During a short exposure of a few minutes, allowing passengers to unstrap from their seats and then return to their seats before deceleration commences may be impractical in any event.

The risk of space motion sickness or nausea is most significant during the first few days of orbital space flight and tends to manifest itself within an hour or so in susceptible people. Recovery generally occurs within 1½ to 2 days of flight.

The risk of nausea in reduced gravity is significantly abated if provocative motions, especially of the head, are avoided. During suborbital flights, the risk will be reduced if vehicle occupants remain strapped into their seats during the flight. During a short exposure of a few minutes, allowing passengers to unstrap from their seats and then return to their seats before deceleration commences may be impractical in any event.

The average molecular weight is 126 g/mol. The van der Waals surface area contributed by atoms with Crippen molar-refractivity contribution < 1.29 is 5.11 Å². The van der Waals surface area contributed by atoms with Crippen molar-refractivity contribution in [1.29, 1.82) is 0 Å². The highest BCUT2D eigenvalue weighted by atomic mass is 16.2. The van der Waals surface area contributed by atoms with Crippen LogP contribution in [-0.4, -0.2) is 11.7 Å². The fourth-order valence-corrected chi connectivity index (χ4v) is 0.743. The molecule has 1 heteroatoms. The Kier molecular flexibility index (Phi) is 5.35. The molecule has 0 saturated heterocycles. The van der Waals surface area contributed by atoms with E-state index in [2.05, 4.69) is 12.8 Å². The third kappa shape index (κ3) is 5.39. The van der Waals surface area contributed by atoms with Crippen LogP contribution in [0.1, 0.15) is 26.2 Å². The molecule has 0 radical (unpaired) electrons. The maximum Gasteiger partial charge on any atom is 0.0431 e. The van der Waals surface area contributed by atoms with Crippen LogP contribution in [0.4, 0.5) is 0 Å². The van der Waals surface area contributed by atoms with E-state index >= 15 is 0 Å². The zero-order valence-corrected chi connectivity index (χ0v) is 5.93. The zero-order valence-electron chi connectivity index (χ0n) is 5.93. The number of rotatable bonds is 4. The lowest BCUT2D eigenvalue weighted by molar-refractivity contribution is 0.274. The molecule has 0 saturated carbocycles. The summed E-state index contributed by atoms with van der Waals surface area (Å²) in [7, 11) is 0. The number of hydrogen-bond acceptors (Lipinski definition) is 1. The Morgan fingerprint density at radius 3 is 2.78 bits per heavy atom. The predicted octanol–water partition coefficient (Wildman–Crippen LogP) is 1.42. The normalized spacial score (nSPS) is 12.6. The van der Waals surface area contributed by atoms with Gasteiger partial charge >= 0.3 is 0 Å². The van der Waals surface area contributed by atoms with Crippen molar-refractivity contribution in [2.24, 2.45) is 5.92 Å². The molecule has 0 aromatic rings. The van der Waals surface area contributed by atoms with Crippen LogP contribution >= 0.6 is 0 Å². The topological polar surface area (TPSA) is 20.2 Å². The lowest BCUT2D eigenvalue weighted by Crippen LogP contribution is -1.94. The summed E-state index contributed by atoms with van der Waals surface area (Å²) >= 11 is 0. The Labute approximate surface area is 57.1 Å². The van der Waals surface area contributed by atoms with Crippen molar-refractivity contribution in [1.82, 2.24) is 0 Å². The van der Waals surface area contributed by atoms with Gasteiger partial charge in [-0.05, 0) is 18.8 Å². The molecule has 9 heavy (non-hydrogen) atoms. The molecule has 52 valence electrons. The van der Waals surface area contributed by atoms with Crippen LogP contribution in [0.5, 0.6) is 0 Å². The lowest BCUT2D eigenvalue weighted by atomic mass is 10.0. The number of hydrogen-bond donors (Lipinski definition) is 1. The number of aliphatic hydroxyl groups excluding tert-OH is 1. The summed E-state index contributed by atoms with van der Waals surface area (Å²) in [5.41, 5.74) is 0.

Incipient motion sickness can be countered by holding the head in a fixed position. Odds of nausea can be reduced by various medications taken in advance of the flight and by prior familiarization with exposure to reduced gravity in aircraft flights. In a multipassenger vehicle, one passenger becoming nauseated can potentially trigger nausea in the others.

If passengers are in pressure suits instead of a shirtsleeve environment during suborbital flight, response to nausea would require opening the helmet face plate to get a waste bag into position. Vomiting into a closed pressure suit helmet and/or oxygen mask is not only unpleasant but also dangerous.

A note to the reader